Chief among those mistakes was allowing himself to get sucked into the plan without the proper regard for the danger posed by his uneasy allies. Whereas Maul wanted to use Mandalore's resources to expand his reach throughout the galaxy, Vizsla's plan was limited to his homeworld. When Vizsla betrayed Maul and had him imprisoned for real, we heard those familiar sinister whispers that often accompany dramatic moments for Maul. In this case, they foreshadowed Vizsla's demise at the hand of an enemy whose lethality he underestimated. The Death Watch leader was blind to Maul's superiority, because he had become obsessed with liberating his people and returning them to their true ways. Once he had actually set foot on Mandalore, and even more so once Satine had been ousted, he seemed to grow intoxicated by the promise of having finally accomplished his life's work.
Vizsla's relationship with Maul reminded me of the dynamic between Darth Sidious and Count Dooku, except that Vizsla and Maul appeared to switch places throughout the episode. At first, Maul was pulling the strings behind the scenes, laying out the plan and (in the previous episode) holding Vizsla back when he wanted to pursue the Hutts' bounty hunters. Vizsla turned the tables when he revealed that he no longer needed Maul, but that wasn't the last time the balance of power would shift.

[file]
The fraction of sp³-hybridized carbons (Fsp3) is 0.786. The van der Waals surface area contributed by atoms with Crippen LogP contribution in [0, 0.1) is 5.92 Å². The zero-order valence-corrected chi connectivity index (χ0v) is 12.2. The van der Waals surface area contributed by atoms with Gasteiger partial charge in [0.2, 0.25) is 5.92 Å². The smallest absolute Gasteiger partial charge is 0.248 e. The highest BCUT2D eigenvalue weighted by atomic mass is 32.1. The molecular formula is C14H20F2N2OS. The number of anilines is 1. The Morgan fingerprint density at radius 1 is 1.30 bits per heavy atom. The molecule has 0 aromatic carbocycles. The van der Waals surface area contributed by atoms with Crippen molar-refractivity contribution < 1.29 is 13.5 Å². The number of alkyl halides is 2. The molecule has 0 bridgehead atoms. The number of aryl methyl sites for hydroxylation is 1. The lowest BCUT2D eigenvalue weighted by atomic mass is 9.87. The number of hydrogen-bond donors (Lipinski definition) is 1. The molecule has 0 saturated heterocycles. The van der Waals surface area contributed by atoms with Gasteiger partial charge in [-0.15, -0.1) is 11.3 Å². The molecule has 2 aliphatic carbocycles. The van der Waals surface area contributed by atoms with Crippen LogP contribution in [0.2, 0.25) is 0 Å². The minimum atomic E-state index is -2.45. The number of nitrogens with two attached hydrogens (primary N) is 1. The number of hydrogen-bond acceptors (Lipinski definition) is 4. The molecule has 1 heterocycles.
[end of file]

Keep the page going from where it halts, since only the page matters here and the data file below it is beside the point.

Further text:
While Vizsla and Bo-Katan were playing with fire by allying with ex-Sith warriors, Maul and Savage also recognized that they needed to be wary of their putative allies. Both sides were posturing, which is what happens when you get in bed with Sith or former Sith. Ultimately, however, it was Maul who truly had the upper hand. "Greed never fails to motivate," Maul told Savage. It was a highly perceptive comment, and it proved true. Vizsla's greed for power and for fulfillment of destiny was "motivating" him to downplay Maul's treachery, just as Almec's greed gave Maul an opportunity to control him at the end of the episode.